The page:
Photo credit: Hearing Loss magazine, photographer Peter Tsai
By now you may have seen the dance video that went viral a few weeks ago on FB – cop particpates in dance off and WINS. Great story – but the real story is even better.
The cop, Josh Vinyard, is actually an actor who has suffered from hearing loss that greatly affected him socially and academically in school. The video that went viral was from the set of Spiderman 2 in which he was cast in the film as a Cop. He was also a finalist on AGT. According to Josh, he turned to music and dance to escape the rigors of school due to not fitting in as a result of his disability.
Here is that amazing dance video.
High stakes standardized testing has crippled teachers and students tying them to the test. Students are forced to do endless test prep at the expense of more meaningful instruction.
CC requires students to meet the exact same standards, at the exact same time in the exact same way and in a restrictive environment as possible comparing ability as the same to GEd Students. Josh had a rough time in school due to hearing loss and this was pre CC.
How do you think he would have felt with such “rigrous” CC standards in place?
CC also results in narrowing of the curriculum forcing students to commit to subjects that may not be their strength. Individuality is lost to the common core.
Lack of funding has cut programs like music, sports and arts a great deal. Those periods require rigid CC components at the expense of creativity and play.
What will become of all the kids like “Josh” who NEED music, arts or sports in their life just to survive?
While we strive for higher standards, dont our students deserve to be unique and respected as individuals?
I dont think CC provides our kids or educators much respect in that way. But, thats just me.
In this piece, Josh discusses his experiences at school and trouble learning. He was not a good student in school. Turning to dance made him who he is, someone he is proud of and literally saved his life.
Not every child fits the mold or expectation of “college and career ready.” Every child deserves the chance to dance if they want to. Josh is happy with the man he has become and thanks dance for helping him through his pain.
“Did you have any issues with your hearing loss when you were younger and in school?
I wish I would have had more help in school. My mother pressured me to wear a hearing aid but I refused. I thought it would further alienate me from other kids and decrease my chances for making any friends. The truth was, I was already a social outcast because I could barely hear since the time I was born.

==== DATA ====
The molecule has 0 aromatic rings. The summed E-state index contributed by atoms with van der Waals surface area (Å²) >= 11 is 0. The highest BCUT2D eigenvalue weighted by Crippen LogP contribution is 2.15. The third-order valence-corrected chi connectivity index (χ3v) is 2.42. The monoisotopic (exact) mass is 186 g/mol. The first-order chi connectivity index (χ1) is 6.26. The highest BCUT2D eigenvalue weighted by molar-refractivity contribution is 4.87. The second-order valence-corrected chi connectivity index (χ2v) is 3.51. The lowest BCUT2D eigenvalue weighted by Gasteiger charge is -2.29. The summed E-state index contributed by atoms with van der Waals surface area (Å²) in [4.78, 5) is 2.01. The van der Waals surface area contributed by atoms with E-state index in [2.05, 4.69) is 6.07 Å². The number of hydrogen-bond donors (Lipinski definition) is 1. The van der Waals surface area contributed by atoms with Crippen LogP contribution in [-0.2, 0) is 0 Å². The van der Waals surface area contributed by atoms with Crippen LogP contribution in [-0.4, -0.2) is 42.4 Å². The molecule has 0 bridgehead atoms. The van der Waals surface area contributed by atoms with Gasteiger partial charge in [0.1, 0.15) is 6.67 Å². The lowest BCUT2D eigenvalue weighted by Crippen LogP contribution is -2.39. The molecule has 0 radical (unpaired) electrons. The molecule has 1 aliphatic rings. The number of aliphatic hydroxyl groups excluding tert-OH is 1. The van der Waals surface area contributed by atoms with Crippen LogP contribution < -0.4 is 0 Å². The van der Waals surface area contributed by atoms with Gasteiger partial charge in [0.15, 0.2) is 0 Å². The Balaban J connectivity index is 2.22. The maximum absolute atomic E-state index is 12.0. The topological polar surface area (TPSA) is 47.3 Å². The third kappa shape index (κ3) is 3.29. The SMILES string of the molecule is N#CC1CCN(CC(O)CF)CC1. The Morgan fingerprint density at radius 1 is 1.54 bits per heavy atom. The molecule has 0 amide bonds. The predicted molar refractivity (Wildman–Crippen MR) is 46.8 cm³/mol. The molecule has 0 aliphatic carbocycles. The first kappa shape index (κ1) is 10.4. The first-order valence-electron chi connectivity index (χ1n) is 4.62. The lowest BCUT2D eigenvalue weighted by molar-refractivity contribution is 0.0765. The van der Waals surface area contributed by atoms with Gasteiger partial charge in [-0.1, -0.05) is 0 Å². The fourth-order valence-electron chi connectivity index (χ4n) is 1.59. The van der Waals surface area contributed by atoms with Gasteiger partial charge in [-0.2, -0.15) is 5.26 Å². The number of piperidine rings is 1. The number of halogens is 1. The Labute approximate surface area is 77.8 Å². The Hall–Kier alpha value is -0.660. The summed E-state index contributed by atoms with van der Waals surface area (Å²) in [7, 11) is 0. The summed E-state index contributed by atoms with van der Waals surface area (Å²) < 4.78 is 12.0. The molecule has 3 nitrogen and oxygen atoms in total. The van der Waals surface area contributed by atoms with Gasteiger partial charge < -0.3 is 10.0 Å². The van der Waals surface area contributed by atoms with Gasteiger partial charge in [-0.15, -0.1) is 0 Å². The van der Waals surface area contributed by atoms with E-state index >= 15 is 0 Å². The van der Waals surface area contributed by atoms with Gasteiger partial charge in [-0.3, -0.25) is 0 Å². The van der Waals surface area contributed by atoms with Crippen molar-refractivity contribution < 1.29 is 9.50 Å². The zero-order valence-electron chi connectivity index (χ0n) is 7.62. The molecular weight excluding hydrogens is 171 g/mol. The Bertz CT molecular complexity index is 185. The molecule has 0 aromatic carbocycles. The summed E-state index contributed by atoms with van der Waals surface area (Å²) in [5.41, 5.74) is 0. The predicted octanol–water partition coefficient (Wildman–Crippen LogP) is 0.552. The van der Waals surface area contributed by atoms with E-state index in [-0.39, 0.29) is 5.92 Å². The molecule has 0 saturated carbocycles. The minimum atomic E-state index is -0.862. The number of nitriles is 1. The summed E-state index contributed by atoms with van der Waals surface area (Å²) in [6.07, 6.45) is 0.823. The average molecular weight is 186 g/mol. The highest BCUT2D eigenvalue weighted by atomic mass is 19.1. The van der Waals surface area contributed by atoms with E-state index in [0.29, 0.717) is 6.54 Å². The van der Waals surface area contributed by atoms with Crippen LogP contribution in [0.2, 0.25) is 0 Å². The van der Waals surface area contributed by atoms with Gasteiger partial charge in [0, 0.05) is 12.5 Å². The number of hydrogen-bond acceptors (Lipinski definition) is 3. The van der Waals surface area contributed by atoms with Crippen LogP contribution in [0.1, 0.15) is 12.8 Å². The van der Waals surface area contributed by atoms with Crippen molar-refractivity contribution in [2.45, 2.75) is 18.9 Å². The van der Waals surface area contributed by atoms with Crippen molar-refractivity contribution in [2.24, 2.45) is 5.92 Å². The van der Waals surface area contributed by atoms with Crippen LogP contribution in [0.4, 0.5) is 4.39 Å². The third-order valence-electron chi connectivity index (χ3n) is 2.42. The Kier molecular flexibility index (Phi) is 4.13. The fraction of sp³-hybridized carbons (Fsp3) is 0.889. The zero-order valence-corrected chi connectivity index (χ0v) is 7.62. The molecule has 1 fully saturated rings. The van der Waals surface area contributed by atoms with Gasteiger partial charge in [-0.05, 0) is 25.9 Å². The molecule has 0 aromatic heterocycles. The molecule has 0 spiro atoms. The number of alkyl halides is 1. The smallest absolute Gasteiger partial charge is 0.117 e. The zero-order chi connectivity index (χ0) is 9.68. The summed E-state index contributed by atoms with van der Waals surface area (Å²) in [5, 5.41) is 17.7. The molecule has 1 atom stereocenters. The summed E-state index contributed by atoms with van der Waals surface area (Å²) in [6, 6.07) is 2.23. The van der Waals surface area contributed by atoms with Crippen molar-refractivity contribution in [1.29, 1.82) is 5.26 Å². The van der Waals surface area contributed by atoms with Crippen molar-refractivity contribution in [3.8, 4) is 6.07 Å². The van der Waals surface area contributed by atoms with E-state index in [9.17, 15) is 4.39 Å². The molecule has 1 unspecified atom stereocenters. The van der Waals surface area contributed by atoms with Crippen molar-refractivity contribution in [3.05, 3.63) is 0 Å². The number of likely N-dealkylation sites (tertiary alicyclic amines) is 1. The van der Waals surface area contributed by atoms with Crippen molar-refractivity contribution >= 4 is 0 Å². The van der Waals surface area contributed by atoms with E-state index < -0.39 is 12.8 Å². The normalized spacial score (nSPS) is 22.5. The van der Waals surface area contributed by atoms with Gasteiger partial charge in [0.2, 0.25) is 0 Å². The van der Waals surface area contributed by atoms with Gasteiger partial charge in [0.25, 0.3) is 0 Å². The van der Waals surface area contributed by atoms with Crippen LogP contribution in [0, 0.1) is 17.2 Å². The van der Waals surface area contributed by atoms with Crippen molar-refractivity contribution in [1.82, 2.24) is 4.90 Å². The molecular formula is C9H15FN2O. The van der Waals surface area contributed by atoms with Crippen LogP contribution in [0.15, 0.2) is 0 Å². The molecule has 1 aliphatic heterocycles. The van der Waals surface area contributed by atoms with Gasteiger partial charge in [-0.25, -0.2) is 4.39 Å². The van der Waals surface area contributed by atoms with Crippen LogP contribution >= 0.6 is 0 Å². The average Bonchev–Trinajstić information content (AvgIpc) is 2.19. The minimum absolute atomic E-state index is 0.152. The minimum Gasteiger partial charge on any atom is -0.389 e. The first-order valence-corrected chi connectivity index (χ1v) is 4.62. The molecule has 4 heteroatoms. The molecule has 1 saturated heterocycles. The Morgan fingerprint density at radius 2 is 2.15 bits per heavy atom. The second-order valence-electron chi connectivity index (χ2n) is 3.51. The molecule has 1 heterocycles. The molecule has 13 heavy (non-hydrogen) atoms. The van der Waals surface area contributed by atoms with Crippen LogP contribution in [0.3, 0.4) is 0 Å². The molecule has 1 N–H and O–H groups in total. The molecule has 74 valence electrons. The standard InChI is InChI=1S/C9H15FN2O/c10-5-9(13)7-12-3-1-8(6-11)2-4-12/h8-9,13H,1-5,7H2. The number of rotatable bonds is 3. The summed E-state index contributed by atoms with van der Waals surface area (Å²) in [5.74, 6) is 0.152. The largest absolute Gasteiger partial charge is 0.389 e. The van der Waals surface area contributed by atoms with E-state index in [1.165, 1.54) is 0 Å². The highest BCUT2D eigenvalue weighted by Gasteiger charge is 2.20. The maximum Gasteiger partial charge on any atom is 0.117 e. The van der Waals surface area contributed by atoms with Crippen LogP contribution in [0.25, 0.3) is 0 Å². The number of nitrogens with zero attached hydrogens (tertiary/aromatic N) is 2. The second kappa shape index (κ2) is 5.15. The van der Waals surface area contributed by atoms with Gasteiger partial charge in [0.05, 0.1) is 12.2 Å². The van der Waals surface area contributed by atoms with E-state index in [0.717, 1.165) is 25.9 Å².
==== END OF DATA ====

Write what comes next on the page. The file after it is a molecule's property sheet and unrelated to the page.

Growing up, I had a hard time hearing people so I didn’t understand them most of the time. My solution was to stop trying to listen and play in my own imagination. I kept to myself and daydreamed all day long. I essentially committed social suicide without having a clue I was doing it. I gave the appearance of a loner, so kids labeled me as a weirdo and, presto, no friends!
The teachers accused me of not paying attention in class and, presto, angry teachers! Granted, I wasn’t paying attention, but I never understood what they were talking about every time I did try listening. I refused to accept any hearing aids. School is not a fun place when you think the teachers and students are against you. And when you’re young, you blame yourself.”
“When did you start dancing?
I started dancing at age 13. I didn’t think about mastering the skill. I was a disgruntled, self-destructive youth. I just wanted to be good at something. At age 15, I really began to rely on dancing to fulfill me emotionally. I had felt worthless due to my social inadequacies. I remember telling myself, “You’re not good at anything, but this is what you’re best at so just try to be decent at it.”
Needless to say, I was pretty hard on myself. My dancing is the offspring of my pain, but, ironically. It has practically given me everything I have now. Pain plus dancing have made me into who I am today—a person whom I love and believe in.”